Clearly, very different measures and methods were used to define disability status in these different countries. For example, the 12.4 years expected to be active of the 12.6 years of total life expectancy (98.4%) for males aged 65 in Thailand in 1989 is not likely comparable to the 2.5 years expected to be active of the 13.4 years (18.7%) expected to be lived at age 65 in Finland in 1986. Thus, unless one is extremely careful in selecting countries and reviewing data collection methods, and the variety of definitions of chronic disability used, the cross-national comparison of disability levels is of little analytic or policy value.
Even when comparisons are restricted to those developed countries with relatively good data, comparing chronic disability prevalence rates across countries is still hazardous due to construct differences, as illustrated by Table 2.
Clearly, the cross-national variation in the proportion of male and female disability free life expectancy (e.g., for females 90.5% in Japan in 1985 to 35.3% in Spain in 1986) is still too extreme to allow us to be confident about their comparability and content validity.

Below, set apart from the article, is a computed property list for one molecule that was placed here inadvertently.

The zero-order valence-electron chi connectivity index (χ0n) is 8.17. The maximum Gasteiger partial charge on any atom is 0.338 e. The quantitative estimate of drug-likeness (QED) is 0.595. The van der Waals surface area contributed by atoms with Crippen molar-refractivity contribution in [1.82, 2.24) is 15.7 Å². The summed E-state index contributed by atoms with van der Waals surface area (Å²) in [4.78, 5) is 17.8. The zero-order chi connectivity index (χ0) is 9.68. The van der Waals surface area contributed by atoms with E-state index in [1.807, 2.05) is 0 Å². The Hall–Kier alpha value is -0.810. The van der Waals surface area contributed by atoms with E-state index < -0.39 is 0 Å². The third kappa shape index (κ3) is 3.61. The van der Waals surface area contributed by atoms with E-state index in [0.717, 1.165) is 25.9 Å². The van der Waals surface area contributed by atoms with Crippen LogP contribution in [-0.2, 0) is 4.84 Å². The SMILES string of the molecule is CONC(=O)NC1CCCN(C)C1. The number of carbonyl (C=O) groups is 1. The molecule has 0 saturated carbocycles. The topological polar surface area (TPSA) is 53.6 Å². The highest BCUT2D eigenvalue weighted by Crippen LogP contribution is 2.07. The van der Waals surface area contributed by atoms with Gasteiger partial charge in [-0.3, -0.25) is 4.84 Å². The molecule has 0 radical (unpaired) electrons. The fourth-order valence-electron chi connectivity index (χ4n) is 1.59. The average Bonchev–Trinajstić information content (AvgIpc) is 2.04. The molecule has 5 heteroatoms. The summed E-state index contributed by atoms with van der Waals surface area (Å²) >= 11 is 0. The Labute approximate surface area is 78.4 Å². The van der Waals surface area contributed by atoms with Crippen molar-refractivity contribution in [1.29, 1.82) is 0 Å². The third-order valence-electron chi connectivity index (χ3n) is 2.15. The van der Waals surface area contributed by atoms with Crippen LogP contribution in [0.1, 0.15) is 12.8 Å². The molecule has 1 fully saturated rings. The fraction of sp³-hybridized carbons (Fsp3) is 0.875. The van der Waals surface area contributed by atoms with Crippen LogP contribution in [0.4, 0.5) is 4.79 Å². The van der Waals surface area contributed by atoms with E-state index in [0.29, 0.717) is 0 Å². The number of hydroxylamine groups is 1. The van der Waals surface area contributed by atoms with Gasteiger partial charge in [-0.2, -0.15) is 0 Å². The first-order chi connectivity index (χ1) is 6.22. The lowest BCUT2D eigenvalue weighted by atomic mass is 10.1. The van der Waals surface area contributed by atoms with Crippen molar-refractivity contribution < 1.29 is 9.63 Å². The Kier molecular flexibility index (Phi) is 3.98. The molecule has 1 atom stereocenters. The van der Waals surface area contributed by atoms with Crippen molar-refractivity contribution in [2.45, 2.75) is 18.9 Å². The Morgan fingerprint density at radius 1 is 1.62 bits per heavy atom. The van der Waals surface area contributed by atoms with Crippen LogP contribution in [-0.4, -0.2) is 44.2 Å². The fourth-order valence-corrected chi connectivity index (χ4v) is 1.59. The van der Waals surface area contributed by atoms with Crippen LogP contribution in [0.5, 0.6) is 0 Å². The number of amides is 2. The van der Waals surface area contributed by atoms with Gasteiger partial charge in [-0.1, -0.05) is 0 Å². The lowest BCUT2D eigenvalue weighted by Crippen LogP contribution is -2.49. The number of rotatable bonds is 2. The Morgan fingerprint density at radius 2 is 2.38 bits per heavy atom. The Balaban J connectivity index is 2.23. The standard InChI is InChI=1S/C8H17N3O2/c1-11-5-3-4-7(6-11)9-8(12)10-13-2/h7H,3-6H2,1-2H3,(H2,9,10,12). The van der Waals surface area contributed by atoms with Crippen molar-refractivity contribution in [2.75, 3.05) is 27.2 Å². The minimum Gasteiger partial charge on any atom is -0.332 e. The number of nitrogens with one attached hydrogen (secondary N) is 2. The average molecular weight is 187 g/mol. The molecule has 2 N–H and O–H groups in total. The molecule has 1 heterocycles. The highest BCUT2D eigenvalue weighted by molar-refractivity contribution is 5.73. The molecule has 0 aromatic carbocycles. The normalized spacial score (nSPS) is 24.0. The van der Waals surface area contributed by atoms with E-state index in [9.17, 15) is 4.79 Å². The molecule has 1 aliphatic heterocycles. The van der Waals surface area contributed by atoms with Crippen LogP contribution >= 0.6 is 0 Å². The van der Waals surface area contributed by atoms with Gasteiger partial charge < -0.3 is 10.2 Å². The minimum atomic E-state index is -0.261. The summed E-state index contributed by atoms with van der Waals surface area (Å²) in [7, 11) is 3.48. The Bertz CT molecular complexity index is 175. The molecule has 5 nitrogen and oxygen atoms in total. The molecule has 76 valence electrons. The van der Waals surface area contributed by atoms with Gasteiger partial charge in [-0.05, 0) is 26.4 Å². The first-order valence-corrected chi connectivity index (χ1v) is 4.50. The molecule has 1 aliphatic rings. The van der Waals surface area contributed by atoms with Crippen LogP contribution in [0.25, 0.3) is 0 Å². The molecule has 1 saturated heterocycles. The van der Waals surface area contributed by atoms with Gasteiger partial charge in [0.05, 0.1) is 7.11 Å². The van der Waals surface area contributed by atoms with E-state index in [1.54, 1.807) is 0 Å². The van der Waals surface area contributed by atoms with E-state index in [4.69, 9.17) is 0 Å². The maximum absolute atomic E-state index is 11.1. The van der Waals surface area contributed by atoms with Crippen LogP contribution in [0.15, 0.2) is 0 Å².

An examination of the surveys in the different countries confirms that the calculations are based on disability measures that are often substantially different. For example, many countries used the International Classification of Impairments, Disabilities, and Handicaps (i.e., the ICIDH; WHO, 1980) publication to define disability concepts and measures. However, in the ICIDH classification system there are actually three concepts used, impairments (which are the physical problems generating activity limitations, e.g., blindness), disability, and handicaps (which tend to be social in nature, e.g., inability to go to church). Different countries have made different choices among these concepts in their disability, health, and labor force surveys to define "disability" in their elderly populations. Likewise, the concept measured in surveys is often healthy life expectancy (i.e., free of morbidity) rather than active life expectancy. And there are very different periods of time during which the impairment or disability must last (if chronicity is used at all in defining the disability measure). Until these fundamental definitional issues are addressed, it is not much use to examine other analytic issues that affect the accuracy of reporting survey mode (e.g., in person vs. telephone administration) or whether specific types of institutions were included in the survey sample frame.